Archive for May, 2012

3D Laser Cutting With a 2D System

A typical laser cutter can make a precise 2D cut.  With rastering it is possible to etch the surface to add labeling.  However if the power of the laser can be finely controlled it is possible to make engineered depth cuts such as trenches or angled slopes.  This allows for laser cutting complex geometries such as a dovetail joint.

For this experiment a simple dovetail jointed box was modeled in Solidworks.

Although the long size of the box can be cut using typical methods, the end plates cannot.

Both parts where placed into a solidworks drawing which was then exported to *.pdf.  This was then imported into Corel Draw 5.  The initial drawings appeared as shown below.

The lines to be cut were converted to “hairline” and RGB code <255,0,0>.  The Raster layer is defined by the gray-scale where back is 100% and white is 0%.  The power of the laser at 100% is set in the printer’s cut settings when the part is ready to be printed.  In this case, a gradient was drawn into the areas needing a depth cut.  The gradient allows for an angled cut between two particular depths.  The colors used and the number of passes to be completed were determined using a sort of look-up table.

Before this experiment, a set of colored squares were rastered into a material sample.  This was then repeated with two and three passses.  When selecting colors for the end plate cutting, the row that could reach the proper depth was selected.  In this case, the three-passes row was used with black at one end and a dark grey at the other.  This would result in a cut that was three black passes deep at one end and three dark-grey passes at the other.

 

Shown in the laser cutting software below, the final design was then sent to the laser. For the first two passes, the vector cutting was set to be skipped.  This allowed the depth cutting to be finished before the laser cut out the final outline.

Finally the parts were removed from the laser cutter and the box shown below was assembled.  Two notable characteristics of the unglued box are its strength and its ease of assembly.  Even without glue the box doesn’t deform and tends to hold its shape.  Assembly was easier than just a tabbed box because once a joint was put together it had limited degrees of freedom about which to move.

Although this method can be time-consuming to setup, the final result creates good joints useful in engineered parts.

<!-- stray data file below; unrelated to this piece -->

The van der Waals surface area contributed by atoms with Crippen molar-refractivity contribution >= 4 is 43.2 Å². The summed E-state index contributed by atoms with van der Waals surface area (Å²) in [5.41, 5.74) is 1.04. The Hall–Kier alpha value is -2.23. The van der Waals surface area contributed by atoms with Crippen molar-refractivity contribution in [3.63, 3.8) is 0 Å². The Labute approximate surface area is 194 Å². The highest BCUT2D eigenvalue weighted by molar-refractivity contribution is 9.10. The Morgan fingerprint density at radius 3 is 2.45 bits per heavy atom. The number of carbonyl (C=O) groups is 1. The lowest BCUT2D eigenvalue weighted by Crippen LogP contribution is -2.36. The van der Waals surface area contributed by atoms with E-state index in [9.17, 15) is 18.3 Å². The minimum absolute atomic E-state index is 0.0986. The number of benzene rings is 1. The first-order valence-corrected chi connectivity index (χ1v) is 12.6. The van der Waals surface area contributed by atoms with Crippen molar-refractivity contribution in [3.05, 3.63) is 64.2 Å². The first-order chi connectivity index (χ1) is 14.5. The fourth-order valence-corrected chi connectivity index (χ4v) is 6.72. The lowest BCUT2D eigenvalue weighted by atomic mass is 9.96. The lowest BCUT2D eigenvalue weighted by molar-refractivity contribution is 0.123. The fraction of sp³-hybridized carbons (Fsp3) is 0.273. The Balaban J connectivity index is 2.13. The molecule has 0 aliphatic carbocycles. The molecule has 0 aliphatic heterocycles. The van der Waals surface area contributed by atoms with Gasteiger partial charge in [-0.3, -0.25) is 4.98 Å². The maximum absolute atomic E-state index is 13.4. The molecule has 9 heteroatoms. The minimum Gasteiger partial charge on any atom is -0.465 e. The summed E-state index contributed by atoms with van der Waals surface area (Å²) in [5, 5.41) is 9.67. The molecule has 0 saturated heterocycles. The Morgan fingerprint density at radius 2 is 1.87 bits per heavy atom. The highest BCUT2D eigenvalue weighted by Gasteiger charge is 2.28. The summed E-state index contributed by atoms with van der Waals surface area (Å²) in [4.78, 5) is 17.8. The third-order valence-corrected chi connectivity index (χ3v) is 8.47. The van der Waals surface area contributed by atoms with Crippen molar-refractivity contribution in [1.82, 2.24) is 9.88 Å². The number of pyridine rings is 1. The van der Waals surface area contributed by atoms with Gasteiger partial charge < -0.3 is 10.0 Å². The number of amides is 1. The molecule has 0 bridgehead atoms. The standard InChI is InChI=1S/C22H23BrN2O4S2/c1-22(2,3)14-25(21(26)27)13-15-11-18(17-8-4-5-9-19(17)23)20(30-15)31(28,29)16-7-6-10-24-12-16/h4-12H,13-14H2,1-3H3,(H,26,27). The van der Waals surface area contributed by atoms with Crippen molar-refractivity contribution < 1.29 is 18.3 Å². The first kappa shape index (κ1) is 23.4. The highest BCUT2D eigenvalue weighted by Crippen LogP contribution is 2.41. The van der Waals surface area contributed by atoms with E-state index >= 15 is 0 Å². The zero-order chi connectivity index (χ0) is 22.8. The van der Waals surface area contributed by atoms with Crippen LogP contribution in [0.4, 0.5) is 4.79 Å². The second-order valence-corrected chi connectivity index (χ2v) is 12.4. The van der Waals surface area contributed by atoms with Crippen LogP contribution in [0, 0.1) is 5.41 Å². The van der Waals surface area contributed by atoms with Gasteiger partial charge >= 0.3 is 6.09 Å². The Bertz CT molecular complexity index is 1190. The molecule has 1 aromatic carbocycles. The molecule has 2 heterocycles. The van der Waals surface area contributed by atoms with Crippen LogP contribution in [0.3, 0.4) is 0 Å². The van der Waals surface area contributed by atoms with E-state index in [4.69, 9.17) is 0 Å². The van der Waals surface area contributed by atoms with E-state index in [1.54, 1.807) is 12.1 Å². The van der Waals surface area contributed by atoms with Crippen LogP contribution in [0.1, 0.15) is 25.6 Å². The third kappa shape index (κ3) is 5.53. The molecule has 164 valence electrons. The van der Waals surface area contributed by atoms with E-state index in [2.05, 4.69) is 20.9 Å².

Servo Sin Wave

Automatic code generation is a powerful tool that when combined with Simulink promises important benefits to students and highly complicated applications alike.  Mathworks distributes an Arduino Blockset for Simulink.  The Arduino platform is a desirable to use because of its simple architecture and available hardware.  These hardware options include the ArdupilotMega (APM) which includes sensors and pinouts that will make it easier to integrate into a future aerial vehicle.

While the 2012a version only requires the base Matlab and Simulink packages, NCSU does not currently provide the 2012a version to students.  Instead the 2011a version was used since it was available.  It is not expected that there will be problems using the work done with 2011a in the 2012a release.

The base Arduino blockset includes blocks for Analog and Digital I/O as well as serial communication.  To take full advantage of the capabilites of the APM, additional blocks for SPI, I2C, PPM, and Servos are needed.  Development of a servo blocks has been the focus of this last week.

  The new blocks, shown in blue, allow for the configuration and control of servos attached to the APM.  An interesting note  is that although the APM only has 8 servo lines broken out on the side, there are an additional 3 lines (PL3, PB5, and PE3) that can be configured to output PWM commands. These lines are broken out from the APM base-board, but are not available on the sensor-shield “Oilpan”.

With just the blocks from the base, shown in yellow, and the new servo blocks it is already possible to access quite a few of the APM’s functions.  The demonstration program shown above commands two servos through a sin wave motion.  Data is read from the serial port allowing for the functionality of Servo 1 to be switched between sin wave and center position.

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